An extraordinary evening with Her Majesty.
No mountain in Iceland inspires as much awe and affection as Herðubreið, set in the desolate expanse of the Ódáðahraun (“Lava of Evil Deeds”) lava field in the northern Highlands. The table mountain (1682 m) took shape in a subglacial eruption around 20,000 years ago. To the natives it is indisputably the “Queen of the Icelandic Mountains.”
Herðubreið is commonly translated as “broad shouldered” but the name may also derive from the shape of an axe head.
Access to the Queen doesn’t come easy, exacting a long plod on a rough track cutting through lava, punctuated by fords across glacial rivers. The purlieus of Herðubreið resemble a sci-fi version of an alien world with a cast of actors given to periodic fulminations. The feared Askja caldera is within sight as is the massive shield volcano Kollóttadyngja.
The sequence captured in the following images almost didn’t happen. An impenetrable band of clouds on the horizon had smothered the setting sun and we were on the verge of calling it a day. But then we noticed a flicker at the base of the mountain. Before long the fire had worked its way up and the drama was on. Our deus ex machina was a slit that had opened up in the clouds, draping the Queen in the sweetest light imaginable. Words cannot adequately describe the frisson experienced in these moments. Capping our luck was the absence of the notorious Icelandic wind.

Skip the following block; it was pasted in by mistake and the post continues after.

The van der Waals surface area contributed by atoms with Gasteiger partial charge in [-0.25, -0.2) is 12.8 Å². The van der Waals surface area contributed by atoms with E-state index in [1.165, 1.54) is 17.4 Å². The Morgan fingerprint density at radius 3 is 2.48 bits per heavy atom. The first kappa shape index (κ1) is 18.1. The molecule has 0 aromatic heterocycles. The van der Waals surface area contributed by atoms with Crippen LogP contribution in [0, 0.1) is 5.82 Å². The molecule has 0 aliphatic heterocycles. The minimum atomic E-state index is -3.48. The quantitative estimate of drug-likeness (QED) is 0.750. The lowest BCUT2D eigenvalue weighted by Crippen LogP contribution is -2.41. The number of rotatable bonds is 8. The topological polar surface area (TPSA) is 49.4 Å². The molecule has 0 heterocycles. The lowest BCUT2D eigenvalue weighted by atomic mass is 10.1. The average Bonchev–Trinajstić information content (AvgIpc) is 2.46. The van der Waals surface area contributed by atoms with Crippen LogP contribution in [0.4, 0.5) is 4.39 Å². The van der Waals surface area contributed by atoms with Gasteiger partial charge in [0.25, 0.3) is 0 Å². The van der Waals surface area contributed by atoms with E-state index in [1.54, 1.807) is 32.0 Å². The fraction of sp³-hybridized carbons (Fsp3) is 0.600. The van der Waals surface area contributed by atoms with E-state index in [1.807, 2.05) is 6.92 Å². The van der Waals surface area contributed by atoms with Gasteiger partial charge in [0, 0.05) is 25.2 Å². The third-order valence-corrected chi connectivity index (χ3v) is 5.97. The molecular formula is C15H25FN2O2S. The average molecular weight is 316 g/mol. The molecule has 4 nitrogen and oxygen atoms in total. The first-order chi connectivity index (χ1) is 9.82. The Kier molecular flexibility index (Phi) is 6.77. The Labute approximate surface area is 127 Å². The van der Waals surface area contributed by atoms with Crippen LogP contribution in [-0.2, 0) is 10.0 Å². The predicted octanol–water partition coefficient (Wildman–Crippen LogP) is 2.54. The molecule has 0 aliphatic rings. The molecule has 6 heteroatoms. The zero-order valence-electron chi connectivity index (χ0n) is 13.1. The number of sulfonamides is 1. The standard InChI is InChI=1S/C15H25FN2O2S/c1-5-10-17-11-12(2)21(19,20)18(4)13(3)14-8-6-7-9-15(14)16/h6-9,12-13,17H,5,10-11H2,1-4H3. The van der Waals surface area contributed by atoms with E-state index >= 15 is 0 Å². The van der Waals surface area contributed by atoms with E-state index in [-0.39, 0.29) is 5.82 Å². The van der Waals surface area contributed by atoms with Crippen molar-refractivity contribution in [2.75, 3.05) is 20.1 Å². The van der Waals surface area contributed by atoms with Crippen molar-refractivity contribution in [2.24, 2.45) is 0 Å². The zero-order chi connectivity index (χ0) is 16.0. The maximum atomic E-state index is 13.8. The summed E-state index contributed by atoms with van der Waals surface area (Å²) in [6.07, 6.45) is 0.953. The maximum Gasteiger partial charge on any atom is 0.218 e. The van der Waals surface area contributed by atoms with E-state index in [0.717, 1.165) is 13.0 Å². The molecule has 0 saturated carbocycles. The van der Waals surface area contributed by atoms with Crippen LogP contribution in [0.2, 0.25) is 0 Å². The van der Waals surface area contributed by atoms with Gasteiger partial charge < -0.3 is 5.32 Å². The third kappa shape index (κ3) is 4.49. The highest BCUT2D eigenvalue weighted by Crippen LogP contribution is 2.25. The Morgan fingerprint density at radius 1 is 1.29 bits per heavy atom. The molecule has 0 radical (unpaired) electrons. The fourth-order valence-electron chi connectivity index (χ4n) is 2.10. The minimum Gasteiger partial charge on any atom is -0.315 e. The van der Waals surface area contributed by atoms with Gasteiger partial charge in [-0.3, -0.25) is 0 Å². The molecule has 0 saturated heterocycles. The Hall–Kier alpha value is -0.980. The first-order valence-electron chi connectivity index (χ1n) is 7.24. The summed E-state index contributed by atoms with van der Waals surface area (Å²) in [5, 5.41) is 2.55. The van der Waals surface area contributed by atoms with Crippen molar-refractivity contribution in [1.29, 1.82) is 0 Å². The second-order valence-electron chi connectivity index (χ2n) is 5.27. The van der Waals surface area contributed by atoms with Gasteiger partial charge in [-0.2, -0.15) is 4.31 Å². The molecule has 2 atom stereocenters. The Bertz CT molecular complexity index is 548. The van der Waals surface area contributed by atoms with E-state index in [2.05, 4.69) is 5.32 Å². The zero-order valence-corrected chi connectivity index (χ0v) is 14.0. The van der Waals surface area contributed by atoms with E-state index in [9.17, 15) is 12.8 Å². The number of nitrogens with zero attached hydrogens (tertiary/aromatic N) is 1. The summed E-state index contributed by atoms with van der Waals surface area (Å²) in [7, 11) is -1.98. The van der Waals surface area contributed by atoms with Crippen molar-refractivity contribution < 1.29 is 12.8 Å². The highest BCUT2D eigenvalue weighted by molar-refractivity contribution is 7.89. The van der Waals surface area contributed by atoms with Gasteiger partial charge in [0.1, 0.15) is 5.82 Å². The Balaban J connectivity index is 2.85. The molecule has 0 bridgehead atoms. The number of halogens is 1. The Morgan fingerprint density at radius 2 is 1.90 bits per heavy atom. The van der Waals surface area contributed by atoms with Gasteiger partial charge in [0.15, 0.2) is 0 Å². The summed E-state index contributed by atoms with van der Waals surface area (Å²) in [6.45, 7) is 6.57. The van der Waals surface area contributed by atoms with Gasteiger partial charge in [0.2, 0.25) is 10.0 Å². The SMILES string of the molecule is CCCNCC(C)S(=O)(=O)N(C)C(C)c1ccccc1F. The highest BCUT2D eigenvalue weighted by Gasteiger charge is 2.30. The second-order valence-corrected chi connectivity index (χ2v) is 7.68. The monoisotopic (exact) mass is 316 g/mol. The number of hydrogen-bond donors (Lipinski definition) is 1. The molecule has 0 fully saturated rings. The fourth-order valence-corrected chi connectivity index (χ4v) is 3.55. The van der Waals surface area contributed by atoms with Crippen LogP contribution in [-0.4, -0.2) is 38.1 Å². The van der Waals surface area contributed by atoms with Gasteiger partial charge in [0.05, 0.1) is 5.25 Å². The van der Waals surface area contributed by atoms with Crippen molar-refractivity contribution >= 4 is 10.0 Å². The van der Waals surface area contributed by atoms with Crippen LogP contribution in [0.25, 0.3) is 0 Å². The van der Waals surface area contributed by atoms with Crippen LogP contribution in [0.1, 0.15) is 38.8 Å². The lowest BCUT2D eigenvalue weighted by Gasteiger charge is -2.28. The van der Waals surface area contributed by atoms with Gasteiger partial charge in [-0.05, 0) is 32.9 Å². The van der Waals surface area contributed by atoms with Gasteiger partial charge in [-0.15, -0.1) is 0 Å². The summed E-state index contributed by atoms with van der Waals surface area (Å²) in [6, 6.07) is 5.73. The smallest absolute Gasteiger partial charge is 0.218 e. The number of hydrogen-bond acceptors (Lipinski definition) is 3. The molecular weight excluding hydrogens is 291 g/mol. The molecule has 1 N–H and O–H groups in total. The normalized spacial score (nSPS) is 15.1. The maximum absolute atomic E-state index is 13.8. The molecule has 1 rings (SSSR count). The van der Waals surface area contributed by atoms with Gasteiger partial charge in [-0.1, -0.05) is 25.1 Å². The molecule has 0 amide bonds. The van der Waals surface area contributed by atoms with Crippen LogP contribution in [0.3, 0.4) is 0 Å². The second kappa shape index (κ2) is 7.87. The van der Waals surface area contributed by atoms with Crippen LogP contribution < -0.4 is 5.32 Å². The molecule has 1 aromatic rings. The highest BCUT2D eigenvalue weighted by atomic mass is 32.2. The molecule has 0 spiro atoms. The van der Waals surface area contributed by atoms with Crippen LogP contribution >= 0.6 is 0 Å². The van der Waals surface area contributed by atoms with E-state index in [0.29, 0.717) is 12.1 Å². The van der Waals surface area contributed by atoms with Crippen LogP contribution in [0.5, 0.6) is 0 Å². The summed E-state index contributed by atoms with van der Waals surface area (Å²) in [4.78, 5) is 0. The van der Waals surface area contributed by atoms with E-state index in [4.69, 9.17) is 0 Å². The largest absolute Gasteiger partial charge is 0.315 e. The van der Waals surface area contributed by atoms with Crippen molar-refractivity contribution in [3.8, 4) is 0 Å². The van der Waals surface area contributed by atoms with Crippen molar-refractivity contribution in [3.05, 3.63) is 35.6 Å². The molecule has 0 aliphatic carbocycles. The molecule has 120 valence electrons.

At the end of the sequence a short video is offered.
Pretty good, you got it at the right light.
This is really the queen !
Já, það var dásamlegt.
Beautiful photos and video with a good choice of music. The photo where you zoomed in is absolutely stunning.
Thank you, Jon. Merry Christmas to you!
Your photos are beautiful, as always, but I especially wanted to say that I loved the video. It gave context to the photographs and greatly increased my admiration of their beauty and your skills. Nice addition to your blog.
Thank you, Bob. Merry Christmas and Happy Holidays to you!